Gerald Gerash’s Documentary Airs on TV During Pride Month
“Gay Revolt at Denver City Council” is a documentary that was released two years ago and focuses on an impressive instance of grassroots gay rights activism that culminated at a Denver City Council meeting on October 23, 1973.The film was written and is narrated by our member Gerald Gerash, a lawyer and founding member of the Gay Coalition of Denver and was premiered at the annual Oral History Association Meeting in October 2011, held in Denver, Colorado.
KBDI Channel 12 (in Colorado) is scheduled to air the documentary “Gay Revolt At Denver City Council” during pride month, first airing tomorrow, Tuesday June 18, at 9pm. Beth Chayim Chadashim members can purchase the DVD of the documentary in our gift shop (ask an officer to help at the gift shop before services)
The film recounts the founding and activist undertakings of the Gay Coalition of Denver, the city’s first gay liberation group. The Gay Coalition’s involvement at this particular meeting directly led to the repeal of several city ordinances that were being discriminatorily enforced against gays. The meeting was a historic moment for the gay community of Denver and for gay rights groups across the country because it proved that grassroots activism could be effective in repealing discriminatory statutes. “I was one of five co-founders of a gay liberation/gay rights organization in Denver in 1972, The Gay Coalition of Denver,” explains Gerash in an exclusive interview to BCC’s website. “At a time of deep, deep homophobia and heterosexism, it culminated in a turn-out of 300 gays and lesbians at a Hearing of the Denver city Council on Oct. 23, 1973. In short, that was the ‘Big Bang’ that created a new Denver gay universe — a very advanced and organized community within the next few years. I am attaching a recent letter describing these astonishing years and there is more info at www.denvergayrevolt.com.”
And how did the movie come about?
“I saved the original audio tape of the 3 ½ hour city council hearing with all the speeches and photos taken and put them aside for 30 or so years. I had written a few articles about those early times and about the hearing itself and its far reaching gay liberation effects so that the Denver community would know their inspiring history. Only in 2010, when I read in “Out Front,” the major gay newspaper of Denver, was I inspired and compelled to make the film. A very prominent gay leader whom I knew quite well was interviewed about the history of gay Denver. He was asked about the role of The Gay Coalition of Denver. His response was that it was an organization that wanted “to save the world and then just faded away.” And that was all he said.”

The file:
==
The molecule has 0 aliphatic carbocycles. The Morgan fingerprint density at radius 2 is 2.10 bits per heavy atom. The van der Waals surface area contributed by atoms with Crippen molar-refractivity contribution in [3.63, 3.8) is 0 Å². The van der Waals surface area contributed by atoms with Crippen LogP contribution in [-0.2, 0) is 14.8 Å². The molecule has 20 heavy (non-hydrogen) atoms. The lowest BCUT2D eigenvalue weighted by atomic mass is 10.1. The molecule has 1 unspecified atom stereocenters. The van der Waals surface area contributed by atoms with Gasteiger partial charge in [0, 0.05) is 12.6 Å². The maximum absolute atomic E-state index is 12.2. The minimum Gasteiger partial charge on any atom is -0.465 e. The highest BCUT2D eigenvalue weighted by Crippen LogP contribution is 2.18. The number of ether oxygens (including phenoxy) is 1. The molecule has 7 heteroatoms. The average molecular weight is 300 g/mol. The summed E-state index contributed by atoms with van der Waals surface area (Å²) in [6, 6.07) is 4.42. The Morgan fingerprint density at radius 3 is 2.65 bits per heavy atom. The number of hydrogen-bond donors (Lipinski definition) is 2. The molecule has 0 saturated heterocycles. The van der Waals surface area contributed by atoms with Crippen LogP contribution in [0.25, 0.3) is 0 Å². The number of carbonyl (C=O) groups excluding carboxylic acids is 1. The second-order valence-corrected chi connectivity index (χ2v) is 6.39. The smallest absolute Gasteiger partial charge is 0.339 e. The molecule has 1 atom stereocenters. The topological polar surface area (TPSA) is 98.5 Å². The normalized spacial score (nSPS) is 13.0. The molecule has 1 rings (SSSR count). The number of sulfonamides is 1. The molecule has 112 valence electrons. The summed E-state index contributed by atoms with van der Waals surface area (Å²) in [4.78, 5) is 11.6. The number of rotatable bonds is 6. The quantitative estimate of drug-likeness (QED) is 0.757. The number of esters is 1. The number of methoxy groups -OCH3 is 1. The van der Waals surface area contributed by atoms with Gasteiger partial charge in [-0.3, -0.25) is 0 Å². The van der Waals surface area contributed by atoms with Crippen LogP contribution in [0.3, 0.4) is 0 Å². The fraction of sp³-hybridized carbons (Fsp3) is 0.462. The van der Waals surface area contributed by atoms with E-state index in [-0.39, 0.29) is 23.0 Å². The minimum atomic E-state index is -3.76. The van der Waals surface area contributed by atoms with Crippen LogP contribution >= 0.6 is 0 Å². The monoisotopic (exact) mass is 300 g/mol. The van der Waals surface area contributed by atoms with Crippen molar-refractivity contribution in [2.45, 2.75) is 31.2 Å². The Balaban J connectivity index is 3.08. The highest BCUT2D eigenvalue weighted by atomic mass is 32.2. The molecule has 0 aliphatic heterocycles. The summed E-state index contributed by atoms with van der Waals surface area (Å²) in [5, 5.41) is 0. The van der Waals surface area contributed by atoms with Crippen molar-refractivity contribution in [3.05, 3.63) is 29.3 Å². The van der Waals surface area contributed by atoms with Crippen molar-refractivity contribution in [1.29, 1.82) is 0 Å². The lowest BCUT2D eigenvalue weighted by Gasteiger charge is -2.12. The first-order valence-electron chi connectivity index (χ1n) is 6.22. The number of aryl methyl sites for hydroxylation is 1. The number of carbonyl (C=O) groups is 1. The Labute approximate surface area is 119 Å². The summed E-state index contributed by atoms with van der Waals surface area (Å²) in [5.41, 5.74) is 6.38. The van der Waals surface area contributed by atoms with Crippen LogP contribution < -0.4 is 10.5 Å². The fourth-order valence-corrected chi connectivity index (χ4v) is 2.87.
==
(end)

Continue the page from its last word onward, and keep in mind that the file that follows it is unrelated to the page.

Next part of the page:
“I knew then that the glorious history of gay Denver was about to be erased. I needed to get to work. I had a responsibility as the only person still around who consistently was in leadership in this movement and who had kept the tapes and had amassed a substantial amount of archives to save our history. For the memory of my comrades who were gone and who had made that history. That is why I made the film, having no experience in filmmaking whatsoever.”
In order to pursue the documentary, Gerald had to see if the 30 year old reel-to-reel audio tapes he had were still good. After that, he organized all of the photos and documents he had saved, and contacted his friends from that time in order to get as much material as possible. Then came the narration-writing. All of this process took him months to complete. “As I was there from the very beginning with the founding of the Gay Coalition of Denver and was part of the leadership for many years, I had a unique advantage in telling the story,” says Gerald. “The biggest challenge was reducing so much of interest to me into a concise and interesting story. That period of community activism and organizing consumed a good part of my life for years, and was the most deeply satisfying and personal accomplishment. I had been a political activist, mainly as a follower in other civil rights and political movements before Stonewall, but this was the time to become a political activist and organizer for my own people. I also participated in the legal defense of other minorities after I graduated from law school, e.g. American Indian Movement (Wounded Knee occupation, Chicano organizations and Viet Nam Veterans Against The War) So in addition to contributing to the cutting edge of gay liberation and its unique satisfaction, there was also the pure political satisfaction that is part of my essence.”
Were you concerned about information that you might had forgotten? Or parts of the story that were a little vague?
“Not at all. My only concern was to avoid unduly injecting myself into the film. I had some critical contributions to our movement and my job was to downplay them, speaking of them as a group accomplishment. My interest was to tell the history of the movement, not to tout any one person. My concern was to be 100% factual to the history, but admitting to the advantage of my first-hand knowledge of our movement and exactly how we triumphed. I truly believed that our successes were accomplished, not by certain “leaders,” but by our group and the gay community who participated with us, such as the 300 at Denver City Council and all those who thereafter jumped in to create a diverse community. This approach was consistent with the Gay Coalition’s principle of having no officers and advancing everyone’s potential with the theme “every one is a leader, in some way” and we want to always encourage people to come forward to contribute.”